The boys of Wadeye, one of the most disadvantaged indigenous communities in Australia, love their footy. Paul Kinthari and his brother Scott likes to kick goals. So, too, do their mates David Wundjar and Kurt and Corey Bunduck. Their bare feet make the ball dance as they each try to outdo the others by kicking ever more impressive goals.
They squeeze them in, float them, curl them. Balls drop and spin and worm a way between the crooked, wobbly posts. None of these boys has ever owned a pair of footy boots. There might be two or three kids in their year at school who own a pair of boots, but mostly the kids dash about on the red sand and tussocky turf of the playing strips around school in bare feet.
When the boys venture to the oval where the senior team, the Wadeye Magpies, plays in the NT league, they bounce on the softer turf which is green from regular watering.
Over in west Arnhem land, Kurt Manakgu and Robert Dirdi, too, are forwards, for there are no backmen here - everyone wants to kick a goal, everyone wants to be the man. They go to school at Gunbalanya near Jabiru and the Ranger uranium mine.
Kurt and Robert pick up a ball when they get up in the morning and kick it around between classes and after school with their friends until the sun gets too low and they give up. Like virtually everyone in Gunbalanya, they too are barefoot players.
Even when they play in organised competitions, it is with bare feet. The cost of boots is prohibitively high in a community where a parent with a job is the exception not the rule and, besides, if they had the money and inclination, where would they buy them?
Darwin is 300 kilometres to the west and there is little in between. For long tracts of the year the road in is cut off, as the East Alligator river spills its banks in the wet season.
Gunbalanya and Wadeye are typical of remote indigenous communities across Australia where football is a common thread. In schools such as Bayulu, outside Fitzroy Crossing, 400 kilometres east of Broome, English is a third language - after one of two local indigenous languages and the bridging language of Kriol - but football is the lingua franca.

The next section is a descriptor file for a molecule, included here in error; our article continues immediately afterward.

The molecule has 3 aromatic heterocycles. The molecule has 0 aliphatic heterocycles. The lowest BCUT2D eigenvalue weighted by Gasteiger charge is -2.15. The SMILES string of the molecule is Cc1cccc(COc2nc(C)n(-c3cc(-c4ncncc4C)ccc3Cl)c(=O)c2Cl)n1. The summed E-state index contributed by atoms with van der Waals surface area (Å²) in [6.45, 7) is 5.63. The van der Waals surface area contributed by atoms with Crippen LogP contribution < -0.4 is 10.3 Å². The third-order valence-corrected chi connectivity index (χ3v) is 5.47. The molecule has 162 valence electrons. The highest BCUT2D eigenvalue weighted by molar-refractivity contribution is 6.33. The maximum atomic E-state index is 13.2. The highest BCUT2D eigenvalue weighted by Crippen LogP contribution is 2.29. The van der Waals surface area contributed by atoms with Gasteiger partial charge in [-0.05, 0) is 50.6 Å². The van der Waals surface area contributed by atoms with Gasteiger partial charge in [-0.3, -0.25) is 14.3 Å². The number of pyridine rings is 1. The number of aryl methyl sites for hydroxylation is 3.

While barefoot sport is something to be celebrated, bare feet can only take you so far in football. Quinten "Junior" Shandley is in year 6 at the Bayulu school and has, on some reckoning, the ability to potentially make the elite level. But not without boots.
The Age's Boots For Kids campaign, in collaboration with Coles and Linfox, is asking parents and carers whose kids are about to finish their seasons to not put the boots in the back of a cupboard for younger siblings or to throw them out but to drop them into collection bins at Coles supermarkets from Saturday.
Boots of all sizes, styles and brands, both used and - for those financially able and inclined to do so - new are welcomed.
"There is about 120 kids in the Bayulu school and roughly about 10 would have boots," said Charlene Davis, an Aboriginal indigenous education officer at Bayulu Remote Community School. "They all play barefoot. To have boots ... they would be really excited. They all want to be football stars, they all want to grow up and play for the Bayulu Bulldogs and the AFL.
"Everywhere you go you see kids playing footy, they carry footballs everywhere.
"They love footy and we encourage them in lessons about fair play and sportsmanship up here. And we teach them about nutrition and health and how that helps playing footy and in life."
Former Collingwood footballer Leon Davis, a one-time All-Australian player, has previously done something similar in taking used boots to kids in remote communities. He said it was an unfortunate fact that kids in the communities considered football to be a way out of the community to break the cycle of unemployment. He said the perception was limiting and he had always pushed the message hard within his own family and the wider community that hard work at school was the best way to get ahead, but the footy boots initative could still make an enormous difference.
"I think the boots initiative is great. It is something for the kids to have of their own and it shows them that even people on the other side of the country care," Davis said. "It is not just about footy boots and sports; it is about education. But if giving the kids boots, and if the teachers want to give them to the kids for school attendance or performance and good grades or whatever, then that goes a long way to helping education.
"There is not much else for them in those communities and when they get something like boots - even second-hand boots to them they are like brand new because they will be the first boots they've ever had - it goes a long way."